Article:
I’m his mother. My job is to fix what goes wrong in his world. I hung on the glimmer of hope provided by the audiologist: “He may be able to hear some sounds with a hearing aid.” Hearing aids would be the answer. I knew it.

I researched and found that with my son’s severe loss, he would need high powered hearing aids. Expensive hearing aids. Our insurance doesn’t cover hearing aids. We couldn’t deny our child a chance to hear. Sacrifices could be made. We have a car we no longer drive. Someone might buy it. My husband could work longer hours. I could cut my maternity leave short. Those bricks grew heavier.

We were lucky. Blessed. The Willamette ESD loaned us hearing aids to see if our son responded to sound. On April 1st, at 9 weeks old, my son tried on his first pair of hearing aids. As we snapped the battery door shut, we held our breath. I didn’t know what to say.

“Ben it’s mommy.” He opened his eyes. He looked at my face. He heard my voice.

My son wears his hearing aids whenever he is awake. He smiles more. He enjoys Patty Cake, and Twinkle Twinkle. We listen to Mozart. I can soothe him with my voice when he cries and he hears my goodnight whispers.

If we were not able to borrow hearing aids, my child would be missing these sounds. Soon we will need to buy Ben his own pair of hearing aids. Unfortunately, the high cost of the hearing aids creates a barrier for families like ours. Our insurance does not cover any of the expenses associated with hearing aids. Sacrifices will need to be made. It is not fair that Ben should have to get less expensive, less effective hearing aids, or our family have financial constraints.

We pay for health insurance to cover our family’s medical needs. My child’s eyesight is covered. Why not his hearing? Should he be denied the opportunity to attend regular education classes, develop normal speech, and listen to Mozart?

Friday, April 3, 2009

MRI and CT

Today we spent a long day at OHSU. We arrived at 7 am to have Ben sedated for a MRI and a CT. The nurses began by putting a cream on Ben's hand and feet to numb the skin over his entire body. After forty minutes, the cream worked and Ben was ready for his IV. He was dressed in a hospital gown, given a light sedation medication, hooked up to a blood pressure monitor, and given oxygen. Once he was fully sedated, the nurses wheeled him away for the scans. In an hour and a half a groggy little boy returned. He took a long time waking up and orienting himself.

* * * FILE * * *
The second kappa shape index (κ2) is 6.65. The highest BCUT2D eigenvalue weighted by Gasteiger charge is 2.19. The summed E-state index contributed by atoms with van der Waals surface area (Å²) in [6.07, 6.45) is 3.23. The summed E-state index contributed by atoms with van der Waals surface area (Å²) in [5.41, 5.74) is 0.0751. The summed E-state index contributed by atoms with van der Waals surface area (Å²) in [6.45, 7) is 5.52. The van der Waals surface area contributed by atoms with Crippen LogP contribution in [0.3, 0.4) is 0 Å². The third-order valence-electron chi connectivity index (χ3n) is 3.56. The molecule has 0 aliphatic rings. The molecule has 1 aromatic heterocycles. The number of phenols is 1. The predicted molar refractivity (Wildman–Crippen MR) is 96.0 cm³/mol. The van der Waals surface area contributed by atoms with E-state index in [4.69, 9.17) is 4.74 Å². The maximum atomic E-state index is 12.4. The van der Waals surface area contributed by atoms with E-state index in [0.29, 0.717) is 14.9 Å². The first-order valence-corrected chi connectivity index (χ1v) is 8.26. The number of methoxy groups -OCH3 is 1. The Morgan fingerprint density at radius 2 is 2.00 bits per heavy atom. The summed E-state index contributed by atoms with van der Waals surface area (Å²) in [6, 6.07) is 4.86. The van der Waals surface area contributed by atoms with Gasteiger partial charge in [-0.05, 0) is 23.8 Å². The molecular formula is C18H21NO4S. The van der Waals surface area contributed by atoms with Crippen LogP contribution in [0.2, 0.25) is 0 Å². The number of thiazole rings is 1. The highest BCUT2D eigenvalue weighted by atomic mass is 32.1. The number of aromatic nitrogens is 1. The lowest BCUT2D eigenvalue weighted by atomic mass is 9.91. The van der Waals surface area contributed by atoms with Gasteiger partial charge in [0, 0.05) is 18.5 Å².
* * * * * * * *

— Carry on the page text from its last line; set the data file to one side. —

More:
We also met with Dr. McMenomey, OHSU's cochlear implant surgeon. He has preformed over 1,000 implant surgeries and averages around sixty each year on children. Dr.McMenomy feels very strongly that a child should be around a year old before getting an implant. After learning more about the surgery itself, we agreed.

The actual surgery takes 2 to 4 hours, a long time for babies to be sedated. It involves securing the receiver/stimulator under the skin and inside the skull, and then threading the wires containing the electrodes into the spirals of the cochlea. The internal portion of the implant includes a strong magnent for ataching the external portion.

To secure the receiver/stimulator, the surgeon first makes a small depression in the temporal bone (the skull bone that contains part of the ear canal, the middle ear, and the inner ear). Next, he opens up the mastoid bone behind the ear to allow access to the middle ear. Then, a small hole is drilled in the cochlea and the wires containing the electrodes are inserted. The implant is then secured and the incision is closed. Swelling is minimized by applying a pressure bandage. Babies usually need to stay over night, but adults can go home the same day.

Two to four weeks after surgery, the sound and speech processor is matched with the implant and is programmed and fine-tuned to meet the child's individual hearing needs (This is the portion of the implant you see on the outside of the head.).

After reviewing Ben's scans, Dr. McMenomy feels Ben is a perfect candidate for a cochlear implant! This means Ben could be implanted before Christmas and hearing before his first birthday. What great gifts!

Wednesday, April 1, 2009

Ben can hear!

Today Ben got his hearing aids!

Ben was asleep while his dad put on the first hearing aid in his left ear. When he closed the battery door and turned the aid on, Ben's eyes opened. He looked around the room with wide eyes. He kept looking to left to find where the sound was coming from. It was wonderful! Our little boy heard our voices for the first time!

Look at those smiles!

He loves to hear!